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Hydration (Read 533 times)

    One hears or reads here daily that we need to stay hydrated before during and after runs/races. None more so than a diabetic. Hydration for a diabetic helps the body regulate blood sugar by flushing out the excess. And there in lies the problem for us. In a Foxworthy moment: If your idea of an all nighter is sleeping through the night without needing to get up and pee……………..You might be a diabetic! Actually it is a double edged problem for us diabetics. We must take in carbs to fuel the body during the run or race or risk becoming hypoglycemic AND we must remain hydrated or risk heat related problems. Now the idea is to run and not stand in line waiting to pee, nor needing EMT and sugared soda etc. So how do we reach that 3 sided balance, between fuel, hydration and NOT needing to pee?

    To paraphrase an old poster: Today is the first day of the rest of your training. It doesn’t matter where you started or how far you’ve come. Today is the day. Your training didn’t start 6 weeks ago. Your training started the last time you hit the road. John “the Penguin” Bingham Life is not tried, it is merely survived if you're standing outside the fire


    A Dance with Monkeys

      When you are a type II diabetic, your body can process blood glucose, just not as well as people without diabetes. This is especially true when exercising. You should be able to tolerate sugar-containing drinks and energy suppliments while running far better than while you are not running. Try it in training: check you blood sugar before a run, then run while taking in gatorade, then check again after your run. You will likely not see much rise in your blood sugar. If you do, then that means your exertion is more aerobic and you are burning a higher ratio of fat to sugars, in which case you do not need as many calories while running.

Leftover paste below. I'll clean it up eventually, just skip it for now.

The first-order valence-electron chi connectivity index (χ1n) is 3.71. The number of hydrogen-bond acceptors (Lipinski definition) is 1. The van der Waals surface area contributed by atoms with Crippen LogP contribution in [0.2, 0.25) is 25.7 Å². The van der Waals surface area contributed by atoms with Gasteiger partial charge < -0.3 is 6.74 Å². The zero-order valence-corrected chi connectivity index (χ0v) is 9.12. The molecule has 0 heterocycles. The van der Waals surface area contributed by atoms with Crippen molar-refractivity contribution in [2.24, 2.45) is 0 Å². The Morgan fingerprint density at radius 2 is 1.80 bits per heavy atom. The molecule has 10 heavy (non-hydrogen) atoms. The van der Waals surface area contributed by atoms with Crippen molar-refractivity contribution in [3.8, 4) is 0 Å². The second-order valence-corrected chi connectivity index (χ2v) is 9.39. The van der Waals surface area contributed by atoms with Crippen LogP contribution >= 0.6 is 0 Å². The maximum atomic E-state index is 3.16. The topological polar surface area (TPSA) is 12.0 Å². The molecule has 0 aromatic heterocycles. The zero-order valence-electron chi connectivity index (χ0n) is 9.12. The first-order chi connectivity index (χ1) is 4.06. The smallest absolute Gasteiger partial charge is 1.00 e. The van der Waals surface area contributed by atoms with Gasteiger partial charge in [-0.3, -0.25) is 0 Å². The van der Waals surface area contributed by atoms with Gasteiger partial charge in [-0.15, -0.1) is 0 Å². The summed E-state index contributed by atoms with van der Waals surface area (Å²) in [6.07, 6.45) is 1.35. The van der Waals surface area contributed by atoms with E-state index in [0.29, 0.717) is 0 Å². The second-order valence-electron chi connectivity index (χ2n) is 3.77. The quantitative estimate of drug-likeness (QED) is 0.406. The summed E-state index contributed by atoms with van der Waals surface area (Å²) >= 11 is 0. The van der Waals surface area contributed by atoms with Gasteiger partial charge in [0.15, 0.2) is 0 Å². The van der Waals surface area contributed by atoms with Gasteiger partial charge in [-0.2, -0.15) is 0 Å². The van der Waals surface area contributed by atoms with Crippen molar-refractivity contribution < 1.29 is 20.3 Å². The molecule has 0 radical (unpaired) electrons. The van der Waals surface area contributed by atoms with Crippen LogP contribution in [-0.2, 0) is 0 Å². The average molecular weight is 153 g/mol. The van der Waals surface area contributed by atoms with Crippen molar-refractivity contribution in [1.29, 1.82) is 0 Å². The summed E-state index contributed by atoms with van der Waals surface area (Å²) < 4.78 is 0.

That I understand. Have a huge plate of pasta then and hour later go run and the BG is normal (for T2 anyway) My wife says I am cheating when I do that. Sometimes I don't even bother checking my BG after a 2 miler. But running say a HM is bound make me need to change things around a little. So far my longest run is 5K and no real problem. But a HM? I think I'll be doing some runing drinking and sticking on my longer runs looking for that balance

        To paraphrase an old poster: Today is the first day of the rest of your training. It doesn’t matter where you started or how far you’ve come. Today is the day. Your training didn’t start 6 weeks ago. Your training started the last time you hit the road. John “the Penguin” Bingham Life is not tried, it is merely survived if you're standing outside the fire

          I have a friend with type I who ran a marathon a while ago. It took her forever - like 6+ hours (which, for the record, is way better than me given a marathon isnt even on my long-term radar!!!) which she said was more of a challenge than folks she knew who were faster. She checked her sugars every 30 mins or so and carried insulin for her pump (her fanny pack was her best friend that year!) as well as taking fluids on most runs. I dont remember specifically what she drank or ate. She said it took a while in training to figure out what she needed when, but she did it and had no probs race day. And she loved every moment of it!
            Good for her!! ADA Mag did an article about a T1 that is running better than 120 mile weeks. But T1 has different needs than T2. I think seriously that I'll need to check my BG on my longer runs and track the readings against food intake and sports drinks, then balance it frm there. Going over my limits is not really my fear as long as it is not WAY over. But lows? SCARY!!!You know something is wrong but if it is a bad low you reach a point where you just can't figure out what is wrong. From there things can get bad in a hurry. LISTEN to your body is RULE 1

            To paraphrase an old poster: Today is the first day of the rest of your training. It doesn’t matter where you started or how far you’ve come. Today is the day. Your training didn’t start 6 weeks ago. Your training started the last time you hit the road. John “the Penguin” Bingham Life is not tried, it is merely survived if you're standing outside the fire